After analysing 7,545 responses, equating to 670,950 individual pieces of data, researchers at the Royal Veterinary College have published the first scientific paper from their pandemic puppies study.
The research, carried out to characterise and understand the 2020 COVID-19 puppy-buying phenomenon in the UK, compared the motivations and behaviours of owners who purchased puppies in 2020 to those who bought in 2019.
Data from the nationwide study — the largest ever undertaken, involving 5,517 puppies — confirmed soaring prices, with the average cost of a puppy spiralling from £995 in 2019 to £1,550 in 2020 — a rise of 55.8 per cent.
The Animal Welfare Foundation funded research revealed that one in 10 puppy owners hadn’t considered buying
a dog before lockdown, while two in five felt the pandemic influenced their decision.
Worryingly, the results also showed that 2020 puppy buyers were less likely to search for a breeder who performed health tests, view their puppy in person before handing over money, or see the environment their puppy was raised in.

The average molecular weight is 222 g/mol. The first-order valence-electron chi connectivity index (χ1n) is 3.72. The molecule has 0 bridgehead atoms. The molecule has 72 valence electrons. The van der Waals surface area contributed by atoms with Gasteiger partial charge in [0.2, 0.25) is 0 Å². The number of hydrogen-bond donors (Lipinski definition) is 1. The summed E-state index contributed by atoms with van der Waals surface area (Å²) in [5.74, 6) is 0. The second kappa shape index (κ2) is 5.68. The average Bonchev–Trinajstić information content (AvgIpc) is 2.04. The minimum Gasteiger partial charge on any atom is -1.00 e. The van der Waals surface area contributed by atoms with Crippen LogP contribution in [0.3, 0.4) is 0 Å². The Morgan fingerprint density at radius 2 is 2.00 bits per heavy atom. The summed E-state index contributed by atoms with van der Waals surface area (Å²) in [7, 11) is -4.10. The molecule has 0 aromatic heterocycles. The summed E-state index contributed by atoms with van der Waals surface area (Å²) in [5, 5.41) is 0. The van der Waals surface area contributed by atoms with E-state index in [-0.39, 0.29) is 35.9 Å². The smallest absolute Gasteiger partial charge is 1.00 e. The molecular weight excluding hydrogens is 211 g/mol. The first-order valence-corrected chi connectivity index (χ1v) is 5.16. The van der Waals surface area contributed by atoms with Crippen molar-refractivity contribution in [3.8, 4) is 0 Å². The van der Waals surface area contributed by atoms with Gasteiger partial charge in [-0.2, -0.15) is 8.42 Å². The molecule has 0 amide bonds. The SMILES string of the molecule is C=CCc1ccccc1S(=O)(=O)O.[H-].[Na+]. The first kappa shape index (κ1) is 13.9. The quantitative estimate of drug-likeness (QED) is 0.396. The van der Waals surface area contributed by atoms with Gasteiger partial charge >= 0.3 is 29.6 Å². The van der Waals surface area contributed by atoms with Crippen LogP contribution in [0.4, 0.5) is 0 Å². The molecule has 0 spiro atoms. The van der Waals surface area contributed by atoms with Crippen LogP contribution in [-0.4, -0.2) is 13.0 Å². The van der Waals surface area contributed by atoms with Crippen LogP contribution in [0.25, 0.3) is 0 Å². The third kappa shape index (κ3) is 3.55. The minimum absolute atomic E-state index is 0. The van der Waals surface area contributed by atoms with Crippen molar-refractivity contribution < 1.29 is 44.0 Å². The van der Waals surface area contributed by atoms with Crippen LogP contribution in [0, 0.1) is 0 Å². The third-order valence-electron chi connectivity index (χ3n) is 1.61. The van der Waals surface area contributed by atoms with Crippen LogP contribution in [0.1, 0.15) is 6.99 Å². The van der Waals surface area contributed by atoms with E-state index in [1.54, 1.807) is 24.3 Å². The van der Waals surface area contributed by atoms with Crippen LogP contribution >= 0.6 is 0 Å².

Compared to 2019 owners, pandemic puppy purchasers were also more likely to be first-time dog owners, have children in the household, pay a deposit before seeing their puppy, and meet their puppy without any littermates.
The survey highlights how these buying behaviours unwittingly increased the risk to canine health and welfare by encouraging puppy farmers and scammers.
“This study reveals the debt we owe to dogs for getting so many of us through the pandemic,” explained senior lecturer in companion animal epidemiology at the RVC and the paper’s co-author Dr Dan O’Neill, who worked with doctors Rowena Packer, Claire Brand, Camilla Pegram, and Zoe Belshaw to capture the data.
“But it also suggests that a terrible price is being paid by many dogs from our choices on which breed to buy, our long-term commitment to the dog, and even whether we can afford to look after it. It reminds us to stop and think about life from the dog’s perspective too.”
Following the success of these findings, and funding from Battersea, further surveys following the lives of pandemic puppies over a longer period are in the pipeline.